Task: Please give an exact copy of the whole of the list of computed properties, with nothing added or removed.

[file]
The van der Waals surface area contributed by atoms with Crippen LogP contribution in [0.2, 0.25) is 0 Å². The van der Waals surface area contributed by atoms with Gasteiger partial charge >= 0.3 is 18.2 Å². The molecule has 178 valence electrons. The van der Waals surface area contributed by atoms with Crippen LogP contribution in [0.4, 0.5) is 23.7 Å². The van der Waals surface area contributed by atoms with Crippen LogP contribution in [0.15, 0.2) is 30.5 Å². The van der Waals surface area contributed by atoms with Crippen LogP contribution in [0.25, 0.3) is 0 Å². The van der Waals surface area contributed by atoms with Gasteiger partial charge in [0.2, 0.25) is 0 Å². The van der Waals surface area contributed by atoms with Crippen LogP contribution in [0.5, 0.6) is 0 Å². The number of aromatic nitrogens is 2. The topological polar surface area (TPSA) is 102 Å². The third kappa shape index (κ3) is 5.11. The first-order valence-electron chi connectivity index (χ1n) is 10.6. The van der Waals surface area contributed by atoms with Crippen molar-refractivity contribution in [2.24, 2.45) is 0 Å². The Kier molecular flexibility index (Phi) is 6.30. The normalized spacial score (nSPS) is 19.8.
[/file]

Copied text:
The van der Waals surface area contributed by atoms with Crippen LogP contribution in [0.2, 0.25) is 0 Å². The van der Waals surface area contributed by atoms with Gasteiger partial charge >= 0.3 is 18.2 Å². The molecule has 178 valence electrons. The van der Waals surface area contributed by atoms with Crippen LogP contribution in [0.4, 0.5) is 23.7 Å². The van der Waals surface area contributed by atoms with Crippen LogP contribution in [0.15, 0.2) is 30.5 Å². The van der Waals surface area contributed by atoms with Crippen LogP contribution in [0.25, 0.3) is 0 Å². The van der Waals surface area contributed by atoms with Gasteiger partial charge in [0.2, 0.25) is 0 Å². The van der Waals surface area contributed by atoms with Crippen LogP contribution in [0.5, 0.6) is 0 Å². The number of aromatic nitrogens is 2. The topological polar surface area (TPSA) is 102 Å². The third kappa shape index (κ3) is 5.11. The first-order valence-electron chi connectivity index (χ1n) is 10.6. The van der Waals surface area contributed by atoms with Crippen molar-refractivity contribution in [2.24, 2.45) is 0 Å². The Kier molecular flexibility index (Phi) is 6.30. The normalized spacial score (nSPS) is 19.8.